My Post Processing Workflow - Storage and Sharing

For clients who may want to know what I do:

I shoot images in RAW format. When you take a photo with a phone or put images online that’s usually in JPEG format, which is an image file that’s good for sharing and using. RAW images are files that contain more information about the scene photographed but are very large and can only be interpreted by certain programs – by the time I’ve finished my picture processing, I pass the clients JPEGs which I’ve created from the original RAW files (unless it is a magazine job in which case I use TIFF).

So, after a shoot I have hundreds of photographs, stored as RAW files on memory sticks in cameras. I use dual card cameras so for important jobs like a wedding each image is store twice as I take it - in case a memory card goes wrong (or missing). That’s a lot of info. After a wedding I can come back with around 200 gigabytes of images or more.

I plug the memory cards into my computer and use a program called Adobe Lightroom to move them from the cards to an external hard drive. Lightroom catalogues the photos for me.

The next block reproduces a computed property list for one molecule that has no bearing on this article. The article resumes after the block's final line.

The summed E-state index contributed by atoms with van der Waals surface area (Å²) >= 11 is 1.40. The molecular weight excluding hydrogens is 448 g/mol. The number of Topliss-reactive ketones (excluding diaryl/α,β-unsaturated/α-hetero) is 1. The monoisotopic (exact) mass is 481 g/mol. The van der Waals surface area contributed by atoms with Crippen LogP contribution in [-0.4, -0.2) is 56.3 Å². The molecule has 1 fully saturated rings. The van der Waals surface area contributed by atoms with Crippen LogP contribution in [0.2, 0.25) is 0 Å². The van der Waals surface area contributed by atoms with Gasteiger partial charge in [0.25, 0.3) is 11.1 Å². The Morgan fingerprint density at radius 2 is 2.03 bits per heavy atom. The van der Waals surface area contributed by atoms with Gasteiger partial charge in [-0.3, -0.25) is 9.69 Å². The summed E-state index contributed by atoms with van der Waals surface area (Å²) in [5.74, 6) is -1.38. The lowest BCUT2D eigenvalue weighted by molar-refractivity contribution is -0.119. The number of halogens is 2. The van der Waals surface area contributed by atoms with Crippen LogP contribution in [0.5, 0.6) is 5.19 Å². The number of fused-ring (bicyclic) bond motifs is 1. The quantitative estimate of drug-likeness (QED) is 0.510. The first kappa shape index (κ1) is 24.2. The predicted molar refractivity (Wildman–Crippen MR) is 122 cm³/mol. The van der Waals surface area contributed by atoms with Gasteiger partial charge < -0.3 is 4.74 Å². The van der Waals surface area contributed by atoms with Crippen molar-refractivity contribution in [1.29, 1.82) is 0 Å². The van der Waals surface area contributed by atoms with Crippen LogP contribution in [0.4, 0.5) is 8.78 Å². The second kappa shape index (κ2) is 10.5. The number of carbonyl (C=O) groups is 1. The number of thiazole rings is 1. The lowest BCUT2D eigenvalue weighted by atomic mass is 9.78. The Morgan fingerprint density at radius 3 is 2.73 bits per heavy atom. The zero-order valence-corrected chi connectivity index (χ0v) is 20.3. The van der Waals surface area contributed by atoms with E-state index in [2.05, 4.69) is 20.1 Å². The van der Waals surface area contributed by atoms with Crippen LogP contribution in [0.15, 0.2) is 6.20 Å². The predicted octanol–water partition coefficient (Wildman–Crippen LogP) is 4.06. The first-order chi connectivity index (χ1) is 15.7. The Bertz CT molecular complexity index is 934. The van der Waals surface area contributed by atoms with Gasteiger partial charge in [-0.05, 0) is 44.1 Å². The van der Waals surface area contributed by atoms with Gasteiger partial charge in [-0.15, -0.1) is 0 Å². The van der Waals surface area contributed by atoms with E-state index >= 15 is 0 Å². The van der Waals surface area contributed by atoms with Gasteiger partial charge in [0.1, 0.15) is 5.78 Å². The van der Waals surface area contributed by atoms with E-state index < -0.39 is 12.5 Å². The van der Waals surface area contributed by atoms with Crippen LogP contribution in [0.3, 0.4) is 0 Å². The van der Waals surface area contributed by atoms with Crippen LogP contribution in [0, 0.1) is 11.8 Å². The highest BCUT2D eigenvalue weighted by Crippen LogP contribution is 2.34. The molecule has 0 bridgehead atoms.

Then the work begins. I go through the photos stored on the hard disk and use lightroom to tweak them, that can mean lightening them, darkening, black and white, filters etc. I prefer to do this for each photo. When I’ve gotten an image to where I’m happy with it, I export the image as a JPEG file to a folder on my computer. These will be the photos the client will see.

I try and do this methodically but after a wedding or a party when everyone wants to check out the images quickly I’ll usually scan through all the photos and grab a few, process them and pass them on.

When I’ve worked through all the photos on a shoot, I take all the RAW files and copy them onto Microsoft Onedrive, which is a cloud service. Now I have two copies of the RAW files, and can delete off the original camera card and reuse them.

With the processed photos (there can be hundreds of these), I do three things:

  1. I put them in a folder on Onedrive and give the client a hyperlink so they have access to them.

  2. I also put a solid selection of them in a password-protected webpage on my website so the client can share them easily.

  3. If the client is happy I might publish a couple of shots on public facing sites such as Facebook, Instagram or my website.

When I’ve done this, I delete the processed photos off my computer.

So, by the end, I have:

1 set of RAWs on Onedrive.

1 set of RAWs on a hard drive

Lightroom catalog to keep track of them and the changes I’ve made to create the final JPEGs

1 Set of processed JPEGs on Onedrive

1 Webpage with high res images for the client to share.

A couple of photos available for public viewing.

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